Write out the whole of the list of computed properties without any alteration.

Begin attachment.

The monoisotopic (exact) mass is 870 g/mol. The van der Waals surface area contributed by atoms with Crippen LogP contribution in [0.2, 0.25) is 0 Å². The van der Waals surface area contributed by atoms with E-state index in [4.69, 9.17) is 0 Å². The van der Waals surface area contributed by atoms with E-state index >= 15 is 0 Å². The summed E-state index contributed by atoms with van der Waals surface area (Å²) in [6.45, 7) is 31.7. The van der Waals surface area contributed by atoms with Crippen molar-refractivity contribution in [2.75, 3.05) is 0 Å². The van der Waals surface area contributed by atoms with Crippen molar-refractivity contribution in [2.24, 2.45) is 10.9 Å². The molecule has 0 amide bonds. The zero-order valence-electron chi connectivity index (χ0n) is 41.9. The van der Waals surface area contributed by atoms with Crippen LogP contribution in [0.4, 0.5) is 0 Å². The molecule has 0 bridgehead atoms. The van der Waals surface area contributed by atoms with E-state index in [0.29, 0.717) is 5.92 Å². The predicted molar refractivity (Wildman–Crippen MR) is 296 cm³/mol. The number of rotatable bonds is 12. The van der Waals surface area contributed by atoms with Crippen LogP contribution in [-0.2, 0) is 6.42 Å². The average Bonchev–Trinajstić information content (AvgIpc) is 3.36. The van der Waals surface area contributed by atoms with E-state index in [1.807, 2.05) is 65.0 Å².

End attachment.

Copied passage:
The monoisotopic (exact) mass is 870 g/mol. The van der Waals surface area contributed by atoms with Crippen LogP contribution in [0.2, 0.25) is 0 Å². The van der Waals surface area contributed by atoms with E-state index in [4.69, 9.17) is 0 Å². The van der Waals surface area contributed by atoms with E-state index >= 15 is 0 Å². The summed E-state index contributed by atoms with van der Waals surface area (Å²) in [6.45, 7) is 31.7. The van der Waals surface area contributed by atoms with Crippen molar-refractivity contribution in [2.75, 3.05) is 0 Å². The van der Waals surface area contributed by atoms with Crippen molar-refractivity contribution in [2.24, 2.45) is 10.9 Å². The molecule has 0 amide bonds. The zero-order valence-electron chi connectivity index (χ0n) is 41.9. The van der Waals surface area contributed by atoms with Crippen LogP contribution in [0.4, 0.5) is 0 Å². The molecule has 0 bridgehead atoms. The van der Waals surface area contributed by atoms with E-state index in [0.29, 0.717) is 5.92 Å². The predicted molar refractivity (Wildman–Crippen MR) is 296 cm³/mol. The number of rotatable bonds is 12. The van der Waals surface area contributed by atoms with Crippen LogP contribution in [-0.2, 0) is 6.42 Å². The average Bonchev–Trinajstić information content (AvgIpc) is 3.36. The van der Waals surface area contributed by atoms with E-state index in [1.807, 2.05) is 65.0 Å².